Cell frequencies for mononuclear cells were expressed as a percentage of gated singlet live mononuclear cells (cPARPCD45+CD66), while frequencies for neutrophils were expressed as a percentage of gated singlet live cells (cPARP). Frequencies were calculated at the pre-surgical time point, and at 1, 6, 24, 48 h, and 2 weeks after surgery.

The intracellular expression of the following functional markers was simultaneously quantified per single cell: phospho-(p)STAT1, pSTAT3, pSTAT5, pSTAT6, pNF-κB, pMAPKAPK2, pP38, prpS6, pERK1/2, pCREB, and total IκBα. For each cell type, basal signaling activities were expressed as the median signal intensity (arcsinh transformed value) of each signaling protein. Signaling changes in response to surgery were expressed as the difference in median signal intensity (arcsinh ratio) from baseline signaling.

All p-values calculated from manually gated cells were derived using a two-sided Wilcoxon rank sum test and are contained within Supplementary Table 2.

### Visualization of immune system dynamics

To visualize trajectories of the immune system over time, all features extracted using manual gating were divided into “adaptive” and “innate” groups based on prior knowledge. All features were normalized by subtracting the value of the pre-surgical time point. All data points were visualized using two separate dimension-reduction analyses using the Isomap algorithm76. To produce continuous projections between the data points, a linear transformation was used after dimension reduction.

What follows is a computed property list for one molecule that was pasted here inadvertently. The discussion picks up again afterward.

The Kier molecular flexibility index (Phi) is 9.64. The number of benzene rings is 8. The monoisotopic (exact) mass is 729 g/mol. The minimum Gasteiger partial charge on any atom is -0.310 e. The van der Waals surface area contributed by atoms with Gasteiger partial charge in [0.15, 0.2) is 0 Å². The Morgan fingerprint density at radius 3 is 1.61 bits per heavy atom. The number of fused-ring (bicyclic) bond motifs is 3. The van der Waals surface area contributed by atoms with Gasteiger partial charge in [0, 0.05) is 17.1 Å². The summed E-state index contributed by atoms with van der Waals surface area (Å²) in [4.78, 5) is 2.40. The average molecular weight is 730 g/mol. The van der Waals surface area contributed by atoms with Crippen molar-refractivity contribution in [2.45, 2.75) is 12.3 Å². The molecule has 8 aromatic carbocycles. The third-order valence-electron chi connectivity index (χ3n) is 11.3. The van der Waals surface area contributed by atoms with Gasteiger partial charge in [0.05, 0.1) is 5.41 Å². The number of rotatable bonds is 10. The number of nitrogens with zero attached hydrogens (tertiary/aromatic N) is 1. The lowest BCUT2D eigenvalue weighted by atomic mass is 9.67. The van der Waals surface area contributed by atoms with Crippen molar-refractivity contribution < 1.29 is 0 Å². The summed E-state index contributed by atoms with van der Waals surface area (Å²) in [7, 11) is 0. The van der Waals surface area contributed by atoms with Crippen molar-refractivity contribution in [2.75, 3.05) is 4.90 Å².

### Bootstrapped clustering methods

To complement the manual gating analysis, an unsupervised clustering approach was used to partition cells into phenotypically distinct subpopulations. State-of-the-art algorithms, such as Citrus77, FlowSOM78, and PhenoGraph79 produce variable results across algorithm runs which lead to inconsistent cluster-based features that can result in unstable classification results. To address these limitations, we implemented a bootstrapped clustering and classification pipeline enabling us to identify the key cell types and signaling pathways that differ between the control and MP groups. Notably, the clustering approach is downsampling-free and can efficiently integrate all cell events over a large number of samples. This is achieved through a metaclustering strategy where all cells from each sample are first clustered independently to define sample-specific clusters. The cluster centers are then integrated to define a set of metaclusters across all samples. This process is computationally efficient and can scale to a large number of samples.

To account for the variability that arises across individual runs of a clustering algorithm, CD45+ cells across all 331 samples were subjected to bootstrapped meta-clustering (CD66+/CD45 neutrophils were excluded of the analysis for ease of representation, and examined separately). Each of the refined FCS files corresponding to each sample were then coarsely clustered using k-means based on the 26 phenotypic markers. The number of cluster centers input to k-means for each sample FCS files was $$\sqrt {N/2}$$, where N is the number of cells in the FCS file. The resulting cluster centers associated with each FCS file were then extracted and concatenated to form a new data matrix. This matrix of cluster centers was then repeatedly clustered using k-means into 30 meta-clusters 200 different times to account for the variability between clustering iterations. Features encoding cell frequencies and functional marker expressions were constructed for each individual cluster across all meta-clustering iterations.